Interest Rate Roundup

Monday, November 27, 2006

cent ... five cent ... ten cent ... dollar

My wife and I love cruise vacations -- we've been to the Caribbean and the Bahamas a few times, and hope to do the Mediterranean down the road. One song you inevitably hear the steel drum band play on a cruise has a chorus that goes :"Cent ... Five Cent ... Ten Cent ... Dollar" over and over again, with the pace gradually picking up. It's catchy -- so catchy, you can't get it out of your head for days ... even weeks ... afterward.

I haven't cruised since August. But that darn song keeps popping into my head anyway. Why? It seems to accurately describe how much value our dollars are losing day in and day out. One cent against the British pound here. Five cents against the euro there. It's clearly on the ropes, as I've been discussing on my blog for a while now.

When does it stop? Who knows? The dynamic at work in the currency market (and the interest rate markets) appears to be ...

1) The U.S. economy is weakening
2) This will cause the Fed to cut rates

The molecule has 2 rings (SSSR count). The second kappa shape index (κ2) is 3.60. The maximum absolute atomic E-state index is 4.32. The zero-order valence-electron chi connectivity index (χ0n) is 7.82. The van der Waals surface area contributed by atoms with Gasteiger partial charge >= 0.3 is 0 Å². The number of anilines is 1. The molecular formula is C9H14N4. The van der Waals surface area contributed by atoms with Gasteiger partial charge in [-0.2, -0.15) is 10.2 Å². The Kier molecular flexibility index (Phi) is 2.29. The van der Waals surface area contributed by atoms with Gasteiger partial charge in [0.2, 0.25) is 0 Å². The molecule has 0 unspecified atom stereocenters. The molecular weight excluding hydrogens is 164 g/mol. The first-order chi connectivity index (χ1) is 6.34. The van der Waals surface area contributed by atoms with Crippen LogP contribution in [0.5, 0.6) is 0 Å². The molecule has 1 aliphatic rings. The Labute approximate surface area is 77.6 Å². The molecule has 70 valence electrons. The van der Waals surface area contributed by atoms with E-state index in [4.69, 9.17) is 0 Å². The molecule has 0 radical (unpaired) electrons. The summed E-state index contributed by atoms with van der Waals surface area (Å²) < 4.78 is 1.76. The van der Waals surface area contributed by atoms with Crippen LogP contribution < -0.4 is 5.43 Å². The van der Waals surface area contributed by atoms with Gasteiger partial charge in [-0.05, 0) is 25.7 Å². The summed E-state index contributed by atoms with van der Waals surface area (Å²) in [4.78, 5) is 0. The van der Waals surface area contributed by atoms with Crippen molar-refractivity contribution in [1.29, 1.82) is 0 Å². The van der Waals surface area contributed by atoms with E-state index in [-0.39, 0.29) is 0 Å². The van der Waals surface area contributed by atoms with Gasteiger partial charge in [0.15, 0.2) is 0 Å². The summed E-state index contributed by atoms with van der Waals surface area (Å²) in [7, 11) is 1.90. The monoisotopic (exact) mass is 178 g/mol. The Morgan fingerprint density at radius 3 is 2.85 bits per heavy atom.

3) That will narrow the differential between U.S. rates and overseas rates, making the dollar less attractive vs. alternative currencies
4) But bonds are still a "buy" because inflation will ease along with the economy, and the Fed cuts will get rid of the "negative carry" investors are suffering from right now (Borrowing money at high short-term rates and using it to buy long-term bonds with lower yields isn't a lasting path to prosperity)

Here's the problem: A huge chunk of our marketable debt (51.9% of U.S. Treasuries as of June 2006, according to the Treasury Dept.) is held by foreign/international investors. All else being equal, a dollar drop leads to losses on those bondholdings.

So far, it hasn't mattered -- Treasury futures actually set a nominal price high last week. Indeed, waiting for overseas holders to dump bonds due to a dollar decline has been like waiting for Godot. But you have to think at some point, there will be SOME impact on prices and yields. I mean, why should our creditors/debtholders be willing to continue losing money ad infinitum?


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